When the state of Tennessee executes an inmate, it is frequently over the pleas of those who say the condemned man is no longer the same person as the teenager who committed the crimes for which he was sentenced to die.
Some of these redemption stories are striking, like the one that a former corrections officer told about a notorious Death Row dweller who saved him from being taken hostage during a prison riot by inmates who would probably have killed him.
“Inmate Nick Sutton confronted the men and escorted me to safety. He placed my safety and well-being above his own,” said Tony Eden, who worked for the Tennessee Department of Correction for three decades.
“In that time, I never met any inmate more worthy of clemency than Sutton. That’s why I joined six other current and former Tennessee correction professionals in asking Gov. Bill Lee to grant Sutton’s clemency petition.”
The governor disregarded their pleas and allowed Sutton, who killed four people – his first victim was his grandmother; his last a fellow inmate – to die in the electric chair. If any Republicans were troubled by the notion of killing a guy who had found the Lord and become a new man, they didn’t say so. They have been similarly unmoved by pleas on behalf of other condemned inmates as they tap their toes to the executioner’s song.
This double standard is just one of many reasons why I’m calling BS on Lt. Gov. Randy McNally’s claim that removing Lt. Gen. Nathan Bedford Forrest’s bust from the capitol is an affront to history and an injustice to the memory of a guy who died a changed man.
Last week, McNally and his House counterpart, Cameron Sexton, protested bitterly when Forrest’s bust was wheeled out of the Capitol, 43 years after having been placed there by the late Doug Henry, the longest-serving state senator in Tennessee history and a courtly representative of Nashville’s monied class. He was also the last of the old-time Dixiecrats (most of them had already turned Republican), and generally took his cues from the Lost Cause myth spinners who erected monuments to Dixie all over the South following the War of Northern Aggression, as The Senatuh would have called it. I can neither confirm nor disprove the rumor that he refused to carry $5 bills because he couldn’t bear to have Lincoln’s likeness riding around in his pocket.
The mantra that Henry and his Republican allies have repeated these many years is that Forrest was a kind master and a brilliant officer who sought racial reconciliation after the war was over. They proudly cite his resignation as Grand Wizard of the Ku Klux Klan as proof that he had also renounced racism. They don’t mention the fact that in the decade before the war he had become one of the richest men in the South by selling kidnapped Africans in his Memphis slave market, nor do they mention the conduct of his troops at Ft. Pillow, where his troops slaughtered black Union soldiers who were trying to surrender.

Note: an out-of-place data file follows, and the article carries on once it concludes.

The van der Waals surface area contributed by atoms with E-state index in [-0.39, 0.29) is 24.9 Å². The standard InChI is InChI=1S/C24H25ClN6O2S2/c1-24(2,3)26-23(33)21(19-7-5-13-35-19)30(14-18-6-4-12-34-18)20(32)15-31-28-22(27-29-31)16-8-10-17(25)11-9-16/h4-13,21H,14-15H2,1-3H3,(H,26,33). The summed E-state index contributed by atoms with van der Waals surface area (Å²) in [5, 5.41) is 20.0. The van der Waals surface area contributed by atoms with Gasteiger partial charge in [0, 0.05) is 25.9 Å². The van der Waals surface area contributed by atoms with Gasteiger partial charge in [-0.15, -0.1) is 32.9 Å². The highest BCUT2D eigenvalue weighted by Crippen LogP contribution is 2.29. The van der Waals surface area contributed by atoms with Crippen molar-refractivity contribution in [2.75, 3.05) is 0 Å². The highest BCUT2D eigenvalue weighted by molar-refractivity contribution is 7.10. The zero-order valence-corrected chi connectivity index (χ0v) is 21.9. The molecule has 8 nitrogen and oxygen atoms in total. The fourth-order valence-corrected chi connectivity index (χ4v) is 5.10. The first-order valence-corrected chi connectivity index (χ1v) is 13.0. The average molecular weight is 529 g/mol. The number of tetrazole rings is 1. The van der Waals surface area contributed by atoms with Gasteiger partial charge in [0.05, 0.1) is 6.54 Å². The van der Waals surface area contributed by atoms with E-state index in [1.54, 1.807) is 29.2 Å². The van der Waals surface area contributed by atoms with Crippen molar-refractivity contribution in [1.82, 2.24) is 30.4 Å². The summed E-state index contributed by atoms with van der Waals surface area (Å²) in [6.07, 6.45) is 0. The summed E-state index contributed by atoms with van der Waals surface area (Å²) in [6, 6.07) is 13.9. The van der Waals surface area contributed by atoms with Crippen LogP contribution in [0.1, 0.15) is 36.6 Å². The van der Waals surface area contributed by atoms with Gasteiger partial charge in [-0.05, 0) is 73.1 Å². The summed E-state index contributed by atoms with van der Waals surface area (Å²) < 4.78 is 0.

The most frequently cited piece of evidence of Forrest’s transformation is the flowery speech he made at the 1875 Jubilee of Pole Bearers, a black labor organization that invited him to become the first white man to address their membership:
It started like this:
“Ladies and Gentlemen, I accept the flowers as a memento of reconciliation between the white and colored races of the Southern states. I accept it more particularly as it comes from a colored lady, for if there is any one on God’s earth who loves the ladies, I believe it is myself.”
On the other side of the scale are documents like Mack Jeremiah Leaming’s Ft. Pillow memoirs, published in 1892. Leaming, a Union officer and an attorney, served as Andrew Johnson’s personal secretary after the war. He includes direct quotes from Forrest’s first direct report to his superiors after the battle: “The river was dyed with the blood of the slaughtered for two hundred yards. The approximate loss was upward of 500 killed, but few of the officers [strikeout] escaping. My loss was about 20 killed and 60 wounded. It is hoped that these facts will demonstrate to the northern people that negro soldiers [strikeout] can not cope with Southerners.”
Leaming also included General Grant’s observation in his Memoirs: “Subsequently Forrest made a report in which he left out the part which shocks humanity to read.”
It is impossible, in a short column, to list all the reasons why Nathan Bedford Forrest’s likeness doesn’t belong in our state capitol, so, I’ll end with this:
While Forrest didn’t limit his appetite for brutality to a single race, he built his antebellum fortune on the backs of African Americans who were kidnapped from their homes and brought here in chains. After the war, he had to find other ways of making a living. Did he sufficiently redeem himself during the last decade of his life to offset his earlier careers as plantation owner, slave trader/enslaver, Confederate soldier/war criminal?
Of course not. It would take a millennium’s worth of good deeds to balance that scale, no matter how many thumbs the revisionists apply. Perhaps the clearest measure of Forrest’s legacy is a historical footnote that has been ignored by his biographers – his grandson, Nathan Bedford Forrest II, was the Grand Dragon of the Klan in Georgia.
The descendants of those upon whose backs Forrest grew rich are quite capable of deciding how they’re going to remember him without being preached at by the lieutenant governor. It is one of American history’s greatest ironies that Republicans are always reminding the rest of us that it was their party that ended slavery.
And it’s not like the move is a tragedy. The bust isn’t being melted down and turned into bongs to sell at Grateful Dead concerts – it was simply moved to the state museum, where it is already on display.
Betty Bean writes a Thursday opinion column for KnoxTNToday.com.